Is Teva Pharmaceutical Destined for Greatness?

Every investor can appreciate a stock that consistently beats the Street without getting ahead of its fundamentals and risking a meltdown. The best stocks offer sustainable market-beating gains, with improving financial metrics that support strong price growth. Let's take a look at what Teva Pharmaceutical's  (NYSE: TEVA  ) recent results tell us about its potential for future gains.

What the numbers tell you
The graphs you're about to see tell Teva's story, and we'll be grading the quality of that story in several ways.

Growth is important on both top and bottom lines, and an improving profit margin is a great sign that a company's become more efficient over time. Since profits may not always reported at a steady rate, we'll also look at how much Teva's free cash flow has grown in comparison to its net income.

A company that generates more earnings per share over time, regardless of the number of shares outstanding, is heading in the right direction. If Teva's share price has kept pace with its earnings growth, that's another good sign that its stock can move higher.

Is Teva managing its resources well? A company's return on equity should be improving, and its debt to equity ratio declining, if it's to earn our approval.

Healthy dividends are always welcome, so we'll also make sure that Teva's dividend payouts are increasing, but at a level that can be sustained by its free cash flow.

By the numbers
Now, let's take a look at Teva's key statistics:

TEVA Total Return Price Chart

TEVA Total Return Price data by YCharts.

Passing Criteria

3-Year* Change 

Grade

Revenue growth > 30%

60.3%

Pass

Improving profit margin

(108.7%)

Fail

Free cash flow growth > Net income growth

23.4% vs. 130.3%

Fail

Improving EPS

162.4%

Pass

Stock growth (+ 15%) < EPS growth

(10.6%) vs. 162.4%

Pass

Source: YCharts. *Period begins at end of Q3 2009.

TEVA Return on Equity Chart

TEVA Return on Equity data by YCharts.

Passing Criteria

3-Year* Change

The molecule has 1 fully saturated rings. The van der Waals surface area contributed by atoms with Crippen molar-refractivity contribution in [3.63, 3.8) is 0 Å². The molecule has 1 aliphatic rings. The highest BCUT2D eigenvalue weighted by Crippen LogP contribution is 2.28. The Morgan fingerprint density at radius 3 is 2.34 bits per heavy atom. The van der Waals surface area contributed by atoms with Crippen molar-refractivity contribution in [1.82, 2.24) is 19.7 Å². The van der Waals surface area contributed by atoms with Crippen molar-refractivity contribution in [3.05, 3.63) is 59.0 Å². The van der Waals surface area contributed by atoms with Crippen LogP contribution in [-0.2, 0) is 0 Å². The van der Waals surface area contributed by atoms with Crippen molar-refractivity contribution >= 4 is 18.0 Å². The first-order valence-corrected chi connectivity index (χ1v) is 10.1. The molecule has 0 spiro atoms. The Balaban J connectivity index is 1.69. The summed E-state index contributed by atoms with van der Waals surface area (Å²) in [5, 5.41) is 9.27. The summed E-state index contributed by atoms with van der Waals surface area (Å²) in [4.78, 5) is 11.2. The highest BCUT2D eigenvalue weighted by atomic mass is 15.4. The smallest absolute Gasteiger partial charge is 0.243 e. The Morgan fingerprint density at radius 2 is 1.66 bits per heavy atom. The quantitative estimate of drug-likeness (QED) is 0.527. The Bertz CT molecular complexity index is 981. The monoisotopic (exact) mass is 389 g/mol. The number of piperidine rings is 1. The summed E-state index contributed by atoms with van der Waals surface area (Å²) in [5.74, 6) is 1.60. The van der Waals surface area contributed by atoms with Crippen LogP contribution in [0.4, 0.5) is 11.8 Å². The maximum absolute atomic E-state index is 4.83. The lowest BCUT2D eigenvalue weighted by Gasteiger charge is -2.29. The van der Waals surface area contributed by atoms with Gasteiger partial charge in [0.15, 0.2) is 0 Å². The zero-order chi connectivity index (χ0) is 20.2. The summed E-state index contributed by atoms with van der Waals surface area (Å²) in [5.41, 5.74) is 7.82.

Grade

Improving return on equity

69.9%

Pass

Declining debt to equity

99.6%

Fail

Dividend growth > 25%

62.8%

Pass

Free cash flow payout ratio < 50% 

25%

Pass

Sources: YCharts and Morningstar. *Period begins at end of Q3 2009.

How we got here and where we're going
Six of nine passing grades isn't bad, but Teva's allowed its free cash flow to fall behind its profit, which gives the appearance of more growth than may really be occurring. Teva's profit margin is also lower today than it once was, and there's a lot of new debt on the books. What will it take to turn those flagging metrics around?

That turnaround might take a little bit longer than expected if Teva's own guidance is to be believed. Underwhelming the Street is never a good sign, particularly since the consensus for next year already projects a decline from 2012's bottom line. Teva's growth seems to hinge largely on the right acquisitions now. Last year, it acquired Cephalon. The latest rumors point to a possible tie-up with Amarin (NASDAQ: AMRN  ) . My fellow Fool Dan Carroll offers reasons why this isn't a good idea for Teva, but what are the next-best buyout candidates -- and if there aren't any, can Teva push forward on its own?

Teva isn't just a generic-drug maker, and acquisitions are likely to only accentuate its transition toward greater patent strength. Multiple sclerosis drug Copaxone is currently the crown jewel in Teva's portfolio, at least until 2015. Both Mylan (NASDAQ: MYL  ) and Momenta Pharmaceuticals (NASDAQ: MNTA  ) have been trying to introduce generic forms of the drug, and will be counting down the days until Copaxone's patent expires. No other of Teva's branded drugs come close to equaling Copaxone's sales, and the generic space is becoming more crowded as Pfizer (NYSE: PFE  ) realizes that multibillion-dollar blockbusters don't happen every year.

However, generic drugs aren't going to fade any time soon. UnitedHealth's (NYSE: UNH  ) management sees a bright future for generics, a logical consequence of tighter cost controls implemented by Obamacare's various provisions. Nor is Teva sitting idly by while Copaxone's patent ticks down. The drug is currently in a new trial as a combination treatment with Biogen Idec (NASDAQ: BIIB  ) , which could give it a slightly longer lease on life should the treatment excel. Teva is also collaborating with fellow Israeli drugmaker Protalix BioTheraputics (NYSEMKT: PLX  ) on therapeutic proteins.

Teva's branded future isn't certain, but today it is one of the more stable stocks you can buy. In these turbulent times, that might be enough to justify a closer look.

Putting the pieces together
Today, Teva has some of the qualities that make up a great stock, but no stock is truly perfect. Digging deeper can help you uncover the answers you need to make a great buy -- or to stay away from a stock that's going nowhere.

Teva may yet decide to swallow Amarin. If that happens, Teva shareholders should be aware of the key issues on Amarin's plate. The Motley Fool's premium research report on Amarin answers your questions, whether you're looking for information on Amarin's viability as an independent drugmaker, or are investigating why it might be an ideal acquisition for Teva. Click here now to keep reading.


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